Artists to explore shifts in queer identity

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Self-image plays an outsized role in the development of LGBT identities. Gay people have traditionally been at a disadvantage at developing a strong sense of self because, until recently, we haven’t had societally approved roles against which we could measure ourselves. As such, we’ve had to invent ourselves as we go along, keenly conscious of both how the world perceives us and how we perceive ourselves.

Even today, as society fitfully adjusts itself to the increasingly visible presence of gays, the role of image and perception remains a constant factor in our development of our sense of self and our place in society.

This quest for image and its role in gay identity is the major theme of a new exhibit that will open at the Da Vinci Art Alliance later this month. Entitled “How Do I Look? Shifting Representations of Queer Identities,” the show is being curated by Craig Bruns, who is also the chief curator of exhibits at the Independence Seaport Museum and an artist in his own right.

“The title ‘How Do I Look?’ works in both directions,” said Bruns, discussing how the show came about. “It refers to the way we look at ourselves and the image we present to the world, and it refers to how we look at the images presented by the world to us. It’s about how we relate to others in the world, and how we are perceived by the world.”

The original idea for the show came from David Acosta, artistic director of Casa De Duende, which is working in partnership with the Da Vinci Art Alliance to present the show.

“David approached me to curate this show,” Bruns said. “A lot of my job at the Independence Seaport Museum, aside from being responsible for the standing collections, is developing exhibits for the museum. And, a lot of my focus as an artist has been on men, on male imagery. This show raises questions I have long explored about being a man in today’s society, specifically about being a gay man.”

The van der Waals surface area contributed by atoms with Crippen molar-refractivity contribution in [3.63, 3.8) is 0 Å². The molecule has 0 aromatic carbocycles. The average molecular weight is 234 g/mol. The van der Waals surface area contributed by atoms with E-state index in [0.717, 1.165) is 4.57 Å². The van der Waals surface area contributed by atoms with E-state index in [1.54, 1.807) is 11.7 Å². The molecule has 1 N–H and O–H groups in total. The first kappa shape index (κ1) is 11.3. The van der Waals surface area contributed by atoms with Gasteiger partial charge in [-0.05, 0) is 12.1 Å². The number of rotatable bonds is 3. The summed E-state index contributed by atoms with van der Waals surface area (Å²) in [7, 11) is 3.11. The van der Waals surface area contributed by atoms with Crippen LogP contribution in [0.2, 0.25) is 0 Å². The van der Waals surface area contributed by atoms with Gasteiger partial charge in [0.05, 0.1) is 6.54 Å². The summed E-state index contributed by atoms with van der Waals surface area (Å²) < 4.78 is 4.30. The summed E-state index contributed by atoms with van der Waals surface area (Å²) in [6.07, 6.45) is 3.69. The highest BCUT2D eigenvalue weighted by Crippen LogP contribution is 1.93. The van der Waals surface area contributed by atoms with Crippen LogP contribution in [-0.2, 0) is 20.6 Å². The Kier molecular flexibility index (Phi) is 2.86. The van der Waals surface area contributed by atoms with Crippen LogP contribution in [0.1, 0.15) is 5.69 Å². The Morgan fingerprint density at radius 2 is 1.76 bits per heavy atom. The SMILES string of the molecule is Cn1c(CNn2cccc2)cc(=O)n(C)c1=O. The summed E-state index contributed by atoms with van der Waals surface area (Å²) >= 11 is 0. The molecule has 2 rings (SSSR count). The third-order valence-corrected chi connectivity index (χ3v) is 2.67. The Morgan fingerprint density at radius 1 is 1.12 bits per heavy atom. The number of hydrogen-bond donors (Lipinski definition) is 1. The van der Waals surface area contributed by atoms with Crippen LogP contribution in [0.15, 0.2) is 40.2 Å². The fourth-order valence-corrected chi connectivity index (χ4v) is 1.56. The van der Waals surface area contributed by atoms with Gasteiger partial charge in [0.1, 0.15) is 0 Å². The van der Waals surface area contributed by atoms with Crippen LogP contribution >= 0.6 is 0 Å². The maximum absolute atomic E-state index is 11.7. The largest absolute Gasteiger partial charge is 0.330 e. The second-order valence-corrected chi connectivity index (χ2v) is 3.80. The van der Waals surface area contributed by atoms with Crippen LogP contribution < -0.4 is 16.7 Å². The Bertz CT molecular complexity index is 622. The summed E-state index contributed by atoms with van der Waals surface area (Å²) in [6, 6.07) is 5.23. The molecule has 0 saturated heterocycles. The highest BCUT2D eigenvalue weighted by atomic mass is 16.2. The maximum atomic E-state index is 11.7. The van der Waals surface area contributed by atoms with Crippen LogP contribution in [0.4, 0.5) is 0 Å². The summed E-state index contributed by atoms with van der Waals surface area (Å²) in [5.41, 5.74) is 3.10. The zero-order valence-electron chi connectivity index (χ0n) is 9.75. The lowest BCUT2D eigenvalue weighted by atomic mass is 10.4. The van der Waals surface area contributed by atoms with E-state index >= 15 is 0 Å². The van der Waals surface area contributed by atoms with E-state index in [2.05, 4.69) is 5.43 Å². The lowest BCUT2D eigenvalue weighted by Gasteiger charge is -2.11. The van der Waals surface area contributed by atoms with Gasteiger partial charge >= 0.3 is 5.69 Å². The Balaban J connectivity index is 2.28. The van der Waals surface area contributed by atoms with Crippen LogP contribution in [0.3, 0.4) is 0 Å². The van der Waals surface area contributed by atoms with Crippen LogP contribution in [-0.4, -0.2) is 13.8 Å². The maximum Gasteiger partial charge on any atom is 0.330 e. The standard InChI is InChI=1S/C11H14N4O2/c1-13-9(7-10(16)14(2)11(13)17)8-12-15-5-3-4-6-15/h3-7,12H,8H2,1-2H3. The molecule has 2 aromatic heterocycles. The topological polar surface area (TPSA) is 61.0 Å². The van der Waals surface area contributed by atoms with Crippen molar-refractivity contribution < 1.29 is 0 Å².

“How Do I Look?” will be a juried exhibition, with a general call for submissions from the local artist community and Bruns in charge of the selection process. The door was open to artists of all identities to submit, with the only criterion that the work address the basic theme of “important questions at the center of contemporary queer life, examining 117 years of LGBTQ public representation to illuminate a community’s commitment to liberation, resistance and to the struggle for normalcy and acceptability, asking central questions about where we have been, where are we now and where we are headed.”

At the time PGN spoke to Bruns, submissions were still coming in. While Bruns was happy with the response, he didn’t want to delve into the selection process until after the deadline so he could look at the options as a whole group.

However, an early survey of the work seemed to indicate that the artists were taking one of two main approaches: one an abstract intellectual approach, and the other a very emotional, expressionistic approach, which is not an uncommon dichotomy in juried shows featuring numerous artists.

One of the prime functions of art is to give us insight into how to perceive the world, and how the world perceives us. Hopefully the artists of “How Do I Look?” will not only be able to give us that insight, but help us see where our sense of self has been and where it is going.

The opening reception for “How Do I Look? Shifting Representations of Queer Identities” will be held at 6 p.m. Jan. 18 at Da Vinci Art Alliance, 704 Catharine St. The exhibit will run through Jan. 29. For more information, visit davinciartalliance.org.